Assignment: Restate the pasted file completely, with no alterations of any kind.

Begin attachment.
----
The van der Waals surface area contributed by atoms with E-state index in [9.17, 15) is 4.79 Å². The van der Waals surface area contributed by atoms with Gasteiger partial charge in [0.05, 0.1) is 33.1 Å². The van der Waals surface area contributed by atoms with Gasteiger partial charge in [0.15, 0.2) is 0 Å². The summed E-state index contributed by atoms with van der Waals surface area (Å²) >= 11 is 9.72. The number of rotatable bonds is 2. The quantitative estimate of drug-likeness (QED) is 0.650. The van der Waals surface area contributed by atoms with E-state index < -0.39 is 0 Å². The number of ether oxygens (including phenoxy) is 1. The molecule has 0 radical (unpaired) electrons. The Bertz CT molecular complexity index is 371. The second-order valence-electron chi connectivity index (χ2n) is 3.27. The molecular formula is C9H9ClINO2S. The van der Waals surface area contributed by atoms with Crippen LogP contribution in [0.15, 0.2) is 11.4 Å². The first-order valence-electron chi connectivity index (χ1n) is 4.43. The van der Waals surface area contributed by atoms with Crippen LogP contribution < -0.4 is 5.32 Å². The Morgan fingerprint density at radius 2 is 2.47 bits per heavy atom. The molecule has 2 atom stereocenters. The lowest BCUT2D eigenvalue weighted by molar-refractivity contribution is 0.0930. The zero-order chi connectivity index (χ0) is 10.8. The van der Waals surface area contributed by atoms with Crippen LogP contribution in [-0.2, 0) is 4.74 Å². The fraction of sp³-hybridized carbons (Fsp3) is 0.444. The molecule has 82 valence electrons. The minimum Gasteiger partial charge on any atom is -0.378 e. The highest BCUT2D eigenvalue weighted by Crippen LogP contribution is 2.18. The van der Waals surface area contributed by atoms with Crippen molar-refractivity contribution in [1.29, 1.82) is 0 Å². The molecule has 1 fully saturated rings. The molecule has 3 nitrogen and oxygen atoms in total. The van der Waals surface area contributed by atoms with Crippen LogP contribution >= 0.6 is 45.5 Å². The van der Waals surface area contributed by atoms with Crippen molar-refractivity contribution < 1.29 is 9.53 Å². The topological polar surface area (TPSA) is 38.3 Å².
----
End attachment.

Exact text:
The van der Waals surface area contributed by atoms with E-state index in [9.17, 15) is 4.79 Å². The van der Waals surface area contributed by atoms with Gasteiger partial charge in [0.05, 0.1) is 33.1 Å². The van der Waals surface area contributed by atoms with Gasteiger partial charge in [0.15, 0.2) is 0 Å². The summed E-state index contributed by atoms with van der Waals surface area (Å²) >= 11 is 9.72. The number of rotatable bonds is 2. The quantitative estimate of drug-likeness (QED) is 0.650. The van der Waals surface area contributed by atoms with E-state index < -0.39 is 0 Å². The number of ether oxygens (including phenoxy) is 1. The molecule has 0 radical (unpaired) electrons. The Bertz CT molecular complexity index is 371. The second-order valence-electron chi connectivity index (χ2n) is 3.27. The molecular formula is C9H9ClINO2S. The van der Waals surface area contributed by atoms with Crippen LogP contribution in [0.15, 0.2) is 11.4 Å². The first-order valence-electron chi connectivity index (χ1n) is 4.43. The van der Waals surface area contributed by atoms with Crippen LogP contribution < -0.4 is 5.32 Å². The Morgan fingerprint density at radius 2 is 2.47 bits per heavy atom. The molecule has 2 atom stereocenters. The lowest BCUT2D eigenvalue weighted by molar-refractivity contribution is 0.0930. The zero-order chi connectivity index (χ0) is 10.8. The van der Waals surface area contributed by atoms with Crippen LogP contribution in [-0.2, 0) is 4.74 Å². The fraction of sp³-hybridized carbons (Fsp3) is 0.444. The molecule has 82 valence electrons. The minimum Gasteiger partial charge on any atom is -0.378 e. The highest BCUT2D eigenvalue weighted by Crippen LogP contribution is 2.18. The van der Waals surface area contributed by atoms with Crippen molar-refractivity contribution in [1.29, 1.82) is 0 Å². The molecule has 1 fully saturated rings. The molecule has 3 nitrogen and oxygen atoms in total. The van der Waals surface area contributed by atoms with Crippen LogP contribution >= 0.6 is 45.5 Å². The van der Waals surface area contributed by atoms with Crippen molar-refractivity contribution < 1.29 is 9.53 Å². The topological polar surface area (TPSA) is 38.3 Å².